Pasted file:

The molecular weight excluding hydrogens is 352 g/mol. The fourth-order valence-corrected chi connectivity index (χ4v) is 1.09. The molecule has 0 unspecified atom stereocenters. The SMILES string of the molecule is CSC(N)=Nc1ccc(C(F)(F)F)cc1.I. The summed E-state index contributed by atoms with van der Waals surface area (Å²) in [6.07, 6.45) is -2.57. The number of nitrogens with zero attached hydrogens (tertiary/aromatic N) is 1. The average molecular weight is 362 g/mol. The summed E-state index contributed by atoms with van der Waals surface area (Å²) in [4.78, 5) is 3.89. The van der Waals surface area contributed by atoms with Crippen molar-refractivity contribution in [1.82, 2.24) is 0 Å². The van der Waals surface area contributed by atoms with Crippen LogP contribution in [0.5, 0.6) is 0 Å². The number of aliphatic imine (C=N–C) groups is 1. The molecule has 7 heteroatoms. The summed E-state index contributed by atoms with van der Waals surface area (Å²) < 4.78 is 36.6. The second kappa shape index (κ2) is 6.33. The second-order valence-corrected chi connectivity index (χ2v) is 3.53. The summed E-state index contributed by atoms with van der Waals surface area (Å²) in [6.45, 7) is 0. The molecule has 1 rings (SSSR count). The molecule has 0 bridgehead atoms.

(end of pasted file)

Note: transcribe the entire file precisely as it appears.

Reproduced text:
The molecular weight excluding hydrogens is 352 g/mol. The fourth-order valence-corrected chi connectivity index (χ4v) is 1.09. The molecule has 0 unspecified atom stereocenters. The SMILES string of the molecule is CSC(N)=Nc1ccc(C(F)(F)F)cc1.I. The summed E-state index contributed by atoms with van der Waals surface area (Å²) in [6.07, 6.45) is -2.57. The number of nitrogens with zero attached hydrogens (tertiary/aromatic N) is 1. The average molecular weight is 362 g/mol. The summed E-state index contributed by atoms with van der Waals surface area (Å²) in [4.78, 5) is 3.89. The van der Waals surface area contributed by atoms with Crippen molar-refractivity contribution in [1.82, 2.24) is 0 Å². The van der Waals surface area contributed by atoms with Crippen LogP contribution in [0.5, 0.6) is 0 Å². The number of aliphatic imine (C=N–C) groups is 1. The molecule has 7 heteroatoms. The summed E-state index contributed by atoms with van der Waals surface area (Å²) < 4.78 is 36.6. The second kappa shape index (κ2) is 6.33. The second-order valence-corrected chi connectivity index (χ2v) is 3.53. The summed E-state index contributed by atoms with van der Waals surface area (Å²) in [6.45, 7) is 0. The molecule has 1 rings (SSSR count). The molecule has 0 bridgehead atoms.